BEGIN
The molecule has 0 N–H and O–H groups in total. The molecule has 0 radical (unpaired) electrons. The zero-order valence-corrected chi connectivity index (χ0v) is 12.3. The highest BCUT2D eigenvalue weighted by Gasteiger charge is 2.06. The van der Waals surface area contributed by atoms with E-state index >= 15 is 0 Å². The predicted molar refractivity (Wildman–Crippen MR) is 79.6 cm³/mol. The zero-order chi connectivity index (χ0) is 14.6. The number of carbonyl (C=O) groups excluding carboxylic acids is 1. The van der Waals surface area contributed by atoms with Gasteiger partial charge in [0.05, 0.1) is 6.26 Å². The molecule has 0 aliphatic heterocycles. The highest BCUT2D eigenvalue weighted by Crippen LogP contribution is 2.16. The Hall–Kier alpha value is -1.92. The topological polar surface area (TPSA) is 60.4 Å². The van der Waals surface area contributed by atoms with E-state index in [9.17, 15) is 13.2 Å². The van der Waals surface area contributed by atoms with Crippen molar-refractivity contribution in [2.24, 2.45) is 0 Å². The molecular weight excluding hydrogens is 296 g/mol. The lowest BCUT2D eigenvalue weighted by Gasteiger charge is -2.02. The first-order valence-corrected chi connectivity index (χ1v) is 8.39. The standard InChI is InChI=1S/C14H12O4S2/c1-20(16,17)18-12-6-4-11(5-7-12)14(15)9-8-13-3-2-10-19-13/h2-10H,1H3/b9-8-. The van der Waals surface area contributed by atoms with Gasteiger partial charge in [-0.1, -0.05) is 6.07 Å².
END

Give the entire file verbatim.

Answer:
The molecule has 0 N–H and O–H groups in total. The molecule has 0 radical (unpaired) electrons. The zero-order valence-corrected chi connectivity index (χ0v) is 12.3. The highest BCUT2D eigenvalue weighted by Gasteiger charge is 2.06. The van der Waals surface area contributed by atoms with E-state index >= 15 is 0 Å². The predicted molar refractivity (Wildman–Crippen MR) is 79.6 cm³/mol. The zero-order chi connectivity index (χ0) is 14.6. The number of carbonyl (C=O) groups excluding carboxylic acids is 1. The van der Waals surface area contributed by atoms with Gasteiger partial charge in [0.05, 0.1) is 6.26 Å². The molecule has 0 aliphatic heterocycles. The highest BCUT2D eigenvalue weighted by Crippen LogP contribution is 2.16. The Hall–Kier alpha value is -1.92. The topological polar surface area (TPSA) is 60.4 Å². The van der Waals surface area contributed by atoms with E-state index in [9.17, 15) is 13.2 Å². The van der Waals surface area contributed by atoms with Crippen molar-refractivity contribution in [2.24, 2.45) is 0 Å². The molecular weight excluding hydrogens is 296 g/mol. The lowest BCUT2D eigenvalue weighted by Gasteiger charge is -2.02. The first-order valence-corrected chi connectivity index (χ1v) is 8.39. The standard InChI is InChI=1S/C14H12O4S2/c1-20(16,17)18-12-6-4-11(5-7-12)14(15)9-8-13-3-2-10-19-13/h2-10H,1H3/b9-8-. The van der Waals surface area contributed by atoms with Gasteiger partial charge in [-0.1, -0.05) is 6.07 Å².